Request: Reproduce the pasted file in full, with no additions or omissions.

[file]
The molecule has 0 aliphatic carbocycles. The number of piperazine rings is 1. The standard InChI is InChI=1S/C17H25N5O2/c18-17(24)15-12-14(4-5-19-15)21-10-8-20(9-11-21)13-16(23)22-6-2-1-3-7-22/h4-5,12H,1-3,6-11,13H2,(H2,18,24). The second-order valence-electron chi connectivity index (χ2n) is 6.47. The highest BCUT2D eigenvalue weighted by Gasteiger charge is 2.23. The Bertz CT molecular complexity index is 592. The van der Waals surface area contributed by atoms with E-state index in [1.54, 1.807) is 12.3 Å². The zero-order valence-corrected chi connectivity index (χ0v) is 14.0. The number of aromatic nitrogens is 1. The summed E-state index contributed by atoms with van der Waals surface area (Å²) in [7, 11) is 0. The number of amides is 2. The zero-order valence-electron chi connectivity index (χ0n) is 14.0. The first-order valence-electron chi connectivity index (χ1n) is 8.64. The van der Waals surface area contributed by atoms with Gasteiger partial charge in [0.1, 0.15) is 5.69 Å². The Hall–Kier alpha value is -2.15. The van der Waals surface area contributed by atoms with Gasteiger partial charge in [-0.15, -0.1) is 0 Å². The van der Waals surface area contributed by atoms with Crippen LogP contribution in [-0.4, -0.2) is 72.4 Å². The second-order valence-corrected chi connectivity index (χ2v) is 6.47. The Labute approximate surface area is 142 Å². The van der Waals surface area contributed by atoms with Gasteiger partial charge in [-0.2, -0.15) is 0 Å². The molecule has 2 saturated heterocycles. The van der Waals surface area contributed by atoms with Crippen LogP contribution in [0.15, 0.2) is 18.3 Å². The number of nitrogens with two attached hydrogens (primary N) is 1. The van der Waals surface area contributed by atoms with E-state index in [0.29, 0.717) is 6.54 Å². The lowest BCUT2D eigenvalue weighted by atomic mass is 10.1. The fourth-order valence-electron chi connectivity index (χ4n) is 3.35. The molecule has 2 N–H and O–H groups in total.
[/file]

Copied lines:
The molecule has 0 aliphatic carbocycles. The number of piperazine rings is 1. The standard InChI is InChI=1S/C17H25N5O2/c18-17(24)15-12-14(4-5-19-15)21-10-8-20(9-11-21)13-16(23)22-6-2-1-3-7-22/h4-5,12H,1-3,6-11,13H2,(H2,18,24). The second-order valence-electron chi connectivity index (χ2n) is 6.47. The highest BCUT2D eigenvalue weighted by Gasteiger charge is 2.23. The Bertz CT molecular complexity index is 592. The van der Waals surface area contributed by atoms with E-state index in [1.54, 1.807) is 12.3 Å². The zero-order valence-corrected chi connectivity index (χ0v) is 14.0. The number of aromatic nitrogens is 1. The summed E-state index contributed by atoms with van der Waals surface area (Å²) in [7, 11) is 0. The number of amides is 2. The zero-order valence-electron chi connectivity index (χ0n) is 14.0. The first-order valence-electron chi connectivity index (χ1n) is 8.64. The van der Waals surface area contributed by atoms with Gasteiger partial charge in [0.1, 0.15) is 5.69 Å². The Hall–Kier alpha value is -2.15. The van der Waals surface area contributed by atoms with Gasteiger partial charge in [-0.15, -0.1) is 0 Å². The van der Waals surface area contributed by atoms with Crippen LogP contribution in [-0.4, -0.2) is 72.4 Å². The second-order valence-corrected chi connectivity index (χ2v) is 6.47. The Labute approximate surface area is 142 Å². The van der Waals surface area contributed by atoms with Gasteiger partial charge in [-0.2, -0.15) is 0 Å². The molecule has 2 saturated heterocycles. The van der Waals surface area contributed by atoms with Crippen LogP contribution in [0.15, 0.2) is 18.3 Å². The number of nitrogens with two attached hydrogens (primary N) is 1. The van der Waals surface area contributed by atoms with E-state index in [0.29, 0.717) is 6.54 Å². The lowest BCUT2D eigenvalue weighted by atomic mass is 10.1. The fourth-order valence-electron chi connectivity index (χ4n) is 3.35. The molecule has 2 N–H and O–H groups in total.